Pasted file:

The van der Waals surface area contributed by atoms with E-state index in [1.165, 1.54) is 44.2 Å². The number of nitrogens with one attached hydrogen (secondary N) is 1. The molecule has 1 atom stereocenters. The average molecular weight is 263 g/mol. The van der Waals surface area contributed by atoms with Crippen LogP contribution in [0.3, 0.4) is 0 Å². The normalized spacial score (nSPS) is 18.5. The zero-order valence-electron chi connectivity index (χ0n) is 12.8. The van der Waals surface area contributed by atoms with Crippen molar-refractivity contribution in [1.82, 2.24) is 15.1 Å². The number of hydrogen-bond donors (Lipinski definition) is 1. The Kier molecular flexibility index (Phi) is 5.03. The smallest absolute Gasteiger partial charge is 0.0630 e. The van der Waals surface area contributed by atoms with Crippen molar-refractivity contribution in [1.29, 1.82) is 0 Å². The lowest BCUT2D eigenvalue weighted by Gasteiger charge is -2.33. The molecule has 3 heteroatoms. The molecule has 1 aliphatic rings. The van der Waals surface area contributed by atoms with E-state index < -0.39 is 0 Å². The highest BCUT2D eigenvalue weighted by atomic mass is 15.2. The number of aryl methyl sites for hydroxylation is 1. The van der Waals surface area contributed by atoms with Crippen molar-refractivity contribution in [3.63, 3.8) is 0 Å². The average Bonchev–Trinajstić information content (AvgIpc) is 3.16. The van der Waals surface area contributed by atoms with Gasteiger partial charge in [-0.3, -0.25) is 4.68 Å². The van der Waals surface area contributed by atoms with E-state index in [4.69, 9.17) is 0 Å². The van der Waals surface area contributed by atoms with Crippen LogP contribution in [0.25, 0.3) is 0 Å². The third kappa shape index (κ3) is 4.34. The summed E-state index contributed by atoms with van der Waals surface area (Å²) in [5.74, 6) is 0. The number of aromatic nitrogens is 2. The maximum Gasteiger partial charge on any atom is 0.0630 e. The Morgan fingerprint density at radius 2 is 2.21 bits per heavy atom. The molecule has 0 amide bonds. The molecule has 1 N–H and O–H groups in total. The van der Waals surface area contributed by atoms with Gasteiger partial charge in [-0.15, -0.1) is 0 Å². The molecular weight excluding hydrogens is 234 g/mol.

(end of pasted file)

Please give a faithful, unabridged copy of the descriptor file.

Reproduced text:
The van der Waals surface area contributed by atoms with E-state index in [1.165, 1.54) is 44.2 Å². The number of nitrogens with one attached hydrogen (secondary N) is 1. The molecule has 1 atom stereocenters. The average molecular weight is 263 g/mol. The van der Waals surface area contributed by atoms with Crippen LogP contribution in [0.3, 0.4) is 0 Å². The normalized spacial score (nSPS) is 18.5. The zero-order valence-electron chi connectivity index (χ0n) is 12.8. The van der Waals surface area contributed by atoms with Crippen molar-refractivity contribution in [1.82, 2.24) is 15.1 Å². The number of hydrogen-bond donors (Lipinski definition) is 1. The Kier molecular flexibility index (Phi) is 5.03. The smallest absolute Gasteiger partial charge is 0.0630 e. The van der Waals surface area contributed by atoms with Crippen molar-refractivity contribution in [1.29, 1.82) is 0 Å². The lowest BCUT2D eigenvalue weighted by Gasteiger charge is -2.33. The molecule has 3 heteroatoms. The molecule has 1 aliphatic rings. The van der Waals surface area contributed by atoms with E-state index < -0.39 is 0 Å². The highest BCUT2D eigenvalue weighted by atomic mass is 15.2. The number of aryl methyl sites for hydroxylation is 1. The van der Waals surface area contributed by atoms with Crippen molar-refractivity contribution in [3.63, 3.8) is 0 Å². The average Bonchev–Trinajstić information content (AvgIpc) is 3.16. The van der Waals surface area contributed by atoms with Gasteiger partial charge in [-0.3, -0.25) is 4.68 Å². The van der Waals surface area contributed by atoms with E-state index in [4.69, 9.17) is 0 Å². The van der Waals surface area contributed by atoms with Crippen LogP contribution in [0.25, 0.3) is 0 Å². The third kappa shape index (κ3) is 4.34. The summed E-state index contributed by atoms with van der Waals surface area (Å²) in [5.74, 6) is 0. The number of aromatic nitrogens is 2. The maximum Gasteiger partial charge on any atom is 0.0630 e. The Morgan fingerprint density at radius 2 is 2.21 bits per heavy atom. The molecule has 0 amide bonds. The molecule has 1 N–H and O–H groups in total. The van der Waals surface area contributed by atoms with Gasteiger partial charge in [-0.15, -0.1) is 0 Å². The molecular weight excluding hydrogens is 234 g/mol.